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Strike the match

Education

Americans everywhere are outraged about big government healthcare. At the same time we're virtually silent about another industry where government and unions reign: education. Why?

Thanks to auto industry bailouts and "Cash for Clunkers," Detroit has been in the news quite a bit lately. But here's a headline from Motown you probably haven't seen: According to The Heritage Foundation, only one in four students graduate from high school in Detroit. Moreover, nationwide, one-third of fourth graders score "below basic" on the National Assessment of Educational Progress reading test while half of low-income students flunk. Plus, 30 percent of 18- to 22-year-olds do not have a high school diploma.

Are these statistics from the United States of America or a third-world nation?

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A report titled "A Nation at Risk," published in 1983 by the U.S. Department of Education's National Commission on Excellence in Education, sounded the warning bell:

"The educational foundations of our society are presently being eroded by a rising tide of mediocrity that threatens our very future as a Nation and a people. What was unimaginable a generation ago has begun to occur-others are matching and surpassing our educational attainments.

"If an unfriendly foreign power had attempted to impose on America the mediocre educational performance that exists today, we might well have viewed it as an act of war. As it stands, we have allowed this to happen to ourselves."

As "A Nation at Risk" points out, we have done this to ourselves. We have a long history---nearly 400 years---of yielding responsibility for educating children to government.

Here is a brief timeline:

1647 Fearing parents won't take responsibility for educating children, the Massachusetts Bay Colony passes the Old Deluder Satan Act, requiring towns of 50 families or more to hire a grammar schoolmaster.

1785 The Federal Land Ordinance provides for surveying acquired British lands into 6-mile square townships with 36 numbered sections. Section 16 is reserved for public education.

1790 The Pennsylvania State Constitution of 1790 orders the government to establish schools throughout the state in order that poor students are "taught gratis."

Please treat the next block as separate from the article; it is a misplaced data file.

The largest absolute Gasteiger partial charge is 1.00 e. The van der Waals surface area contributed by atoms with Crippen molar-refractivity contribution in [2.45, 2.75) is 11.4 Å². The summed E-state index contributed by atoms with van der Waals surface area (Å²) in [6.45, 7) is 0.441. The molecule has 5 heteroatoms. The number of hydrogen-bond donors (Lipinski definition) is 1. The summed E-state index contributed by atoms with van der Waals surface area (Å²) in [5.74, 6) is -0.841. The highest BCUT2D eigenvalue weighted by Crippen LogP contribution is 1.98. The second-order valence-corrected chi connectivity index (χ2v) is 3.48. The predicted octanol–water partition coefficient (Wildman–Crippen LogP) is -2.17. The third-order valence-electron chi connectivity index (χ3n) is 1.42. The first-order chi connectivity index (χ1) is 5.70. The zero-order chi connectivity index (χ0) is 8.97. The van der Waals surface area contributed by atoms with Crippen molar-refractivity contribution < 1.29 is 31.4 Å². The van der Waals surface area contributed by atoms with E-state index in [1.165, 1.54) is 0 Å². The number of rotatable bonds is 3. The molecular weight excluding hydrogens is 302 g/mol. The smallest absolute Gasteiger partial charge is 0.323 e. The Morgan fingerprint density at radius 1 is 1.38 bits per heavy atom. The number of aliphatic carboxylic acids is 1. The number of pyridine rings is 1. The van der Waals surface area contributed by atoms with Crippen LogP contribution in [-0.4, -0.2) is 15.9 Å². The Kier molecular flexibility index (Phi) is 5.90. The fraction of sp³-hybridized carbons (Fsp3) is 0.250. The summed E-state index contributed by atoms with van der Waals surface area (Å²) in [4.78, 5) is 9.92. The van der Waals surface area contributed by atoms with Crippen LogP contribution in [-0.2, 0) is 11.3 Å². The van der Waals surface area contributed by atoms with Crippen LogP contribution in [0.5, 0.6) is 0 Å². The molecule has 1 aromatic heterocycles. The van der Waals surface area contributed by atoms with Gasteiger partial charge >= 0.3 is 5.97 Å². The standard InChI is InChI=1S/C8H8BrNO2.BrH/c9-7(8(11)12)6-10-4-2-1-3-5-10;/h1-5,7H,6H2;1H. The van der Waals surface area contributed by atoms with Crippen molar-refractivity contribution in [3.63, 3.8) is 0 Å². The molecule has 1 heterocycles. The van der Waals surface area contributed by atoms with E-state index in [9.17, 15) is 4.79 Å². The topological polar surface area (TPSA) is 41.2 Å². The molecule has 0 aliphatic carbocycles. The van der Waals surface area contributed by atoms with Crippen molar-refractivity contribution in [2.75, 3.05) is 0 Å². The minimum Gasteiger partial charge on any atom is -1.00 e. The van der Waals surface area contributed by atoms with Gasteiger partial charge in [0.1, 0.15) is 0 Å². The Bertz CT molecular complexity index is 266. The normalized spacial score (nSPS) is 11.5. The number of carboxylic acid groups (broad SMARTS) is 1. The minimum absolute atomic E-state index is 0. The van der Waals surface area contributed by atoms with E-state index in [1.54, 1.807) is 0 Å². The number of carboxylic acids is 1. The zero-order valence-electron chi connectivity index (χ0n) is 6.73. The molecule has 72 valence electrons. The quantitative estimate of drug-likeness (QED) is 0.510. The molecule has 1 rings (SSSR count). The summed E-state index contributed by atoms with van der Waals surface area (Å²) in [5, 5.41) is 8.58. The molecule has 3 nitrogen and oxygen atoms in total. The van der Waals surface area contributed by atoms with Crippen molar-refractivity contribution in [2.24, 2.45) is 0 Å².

1826 The Free School Society (New York) changes its name to the Public School Society and wins support to have a property tax instituted to fund their schools. Catholic private schools appeal, requesting a share of the property tax funds because their families are subject to the tax. The New York State legislature reduces the Public School Society's influence, yet also, and significantly, forbids spending public funds on denominational schools. Other states follow New York's precedent, funding only "nonsectarian" schools and requiring private school families to pay for both public and private education. As a result, educational competition weakens and in some cases is eliminated altogether (ibid.).

1834 The Pennsylvania Free School law creates a school district and a school board for each civil district. Voters from each district choose whether or not to require public funding of their local school and draw from the state's "Common School Fund."

1835 Acting on the Pennsylvania Free School Law, Pennsylvanians establish publicly funded schools in 59 percent of school districts.

1837 Horace Mann, known as the 19th century architect of American public education, becomes Massachusetts' secretary of education and creates a statewide system of common schools in a quest to form a common identity among the diverse cultural communities present in America (Steven L. Jones, Religious Schooling in America, Praeger, 2008).

1840s Interest in Catholic education is growing with Catholic immigration. Catholics attempt to reform public schools by ridding them of Protestant overtones. Failing, they turn to opening Catholic private schools.

1849 Connecticut adopts a public school system similar to Mann's Massachusetts model.

1852 Massachusetts passes laws requiring free formal schooling.

1857 The National Teachers Association is founded as a unifying group for state-based professional teacher associations. The NTA becomes the National Education Association in 1870 and takes on an ever-increasing political role as well union activities in the 1960s. The NEA carries significant national political clout and helps fund Democrat presidential campaigns from Carter to Obama.

1864 District of Columbia joins Massachusetts by passing a compulsory education law.

1865 Following the Civil War, most Southern states are required to rewrite their constitutions, including, among other things, a provision for public schooling. Free public education becomes a prerequisite for re-admittance to the Union.

1867 Vermont passes a compulsory education law.

1867 The Federal Office of Education (not a cabinet level department) is established within the executive branch to help states establish effective school systems.

1870-1890 Two dozen states pass compulsory attendance laws. Enforcement of these laws were difficult but established the state's education prerogative in two important ways: 1) the state defines what it means to educate and be educated and 2) the state mandates public support for educational provisions.

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